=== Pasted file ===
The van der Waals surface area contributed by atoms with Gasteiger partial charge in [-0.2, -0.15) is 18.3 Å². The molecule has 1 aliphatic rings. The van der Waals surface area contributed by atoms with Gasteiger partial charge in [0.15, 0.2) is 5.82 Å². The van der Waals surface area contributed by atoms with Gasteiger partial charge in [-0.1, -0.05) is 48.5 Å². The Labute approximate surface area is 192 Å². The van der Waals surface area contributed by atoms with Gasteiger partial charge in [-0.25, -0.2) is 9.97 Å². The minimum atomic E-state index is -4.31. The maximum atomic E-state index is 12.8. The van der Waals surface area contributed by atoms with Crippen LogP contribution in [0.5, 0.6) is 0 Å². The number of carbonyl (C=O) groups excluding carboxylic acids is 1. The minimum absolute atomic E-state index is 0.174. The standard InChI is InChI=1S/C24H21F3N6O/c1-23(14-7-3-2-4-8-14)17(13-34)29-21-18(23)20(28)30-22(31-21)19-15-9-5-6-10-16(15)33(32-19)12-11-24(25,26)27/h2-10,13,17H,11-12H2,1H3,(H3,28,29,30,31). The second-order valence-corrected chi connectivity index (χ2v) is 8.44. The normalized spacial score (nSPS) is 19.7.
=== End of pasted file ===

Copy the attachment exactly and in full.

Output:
The van der Waals surface area contributed by atoms with Gasteiger partial charge in [-0.2, -0.15) is 18.3 Å². The molecule has 1 aliphatic rings. The van der Waals surface area contributed by atoms with Gasteiger partial charge in [0.15, 0.2) is 5.82 Å². The van der Waals surface area contributed by atoms with Gasteiger partial charge in [-0.1, -0.05) is 48.5 Å². The Labute approximate surface area is 192 Å². The van der Waals surface area contributed by atoms with Gasteiger partial charge in [-0.25, -0.2) is 9.97 Å². The minimum atomic E-state index is -4.31. The maximum atomic E-state index is 12.8. The van der Waals surface area contributed by atoms with Crippen LogP contribution in [0.5, 0.6) is 0 Å². The number of carbonyl (C=O) groups excluding carboxylic acids is 1. The minimum absolute atomic E-state index is 0.174. The standard InChI is InChI=1S/C24H21F3N6O/c1-23(14-7-3-2-4-8-14)17(13-34)29-21-18(23)20(28)30-22(31-21)19-15-9-5-6-10-16(15)33(32-19)12-11-24(25,26)27/h2-10,13,17H,11-12H2,1H3,(H3,28,29,30,31). The second-order valence-corrected chi connectivity index (χ2v) is 8.44. The normalized spacial score (nSPS) is 19.7.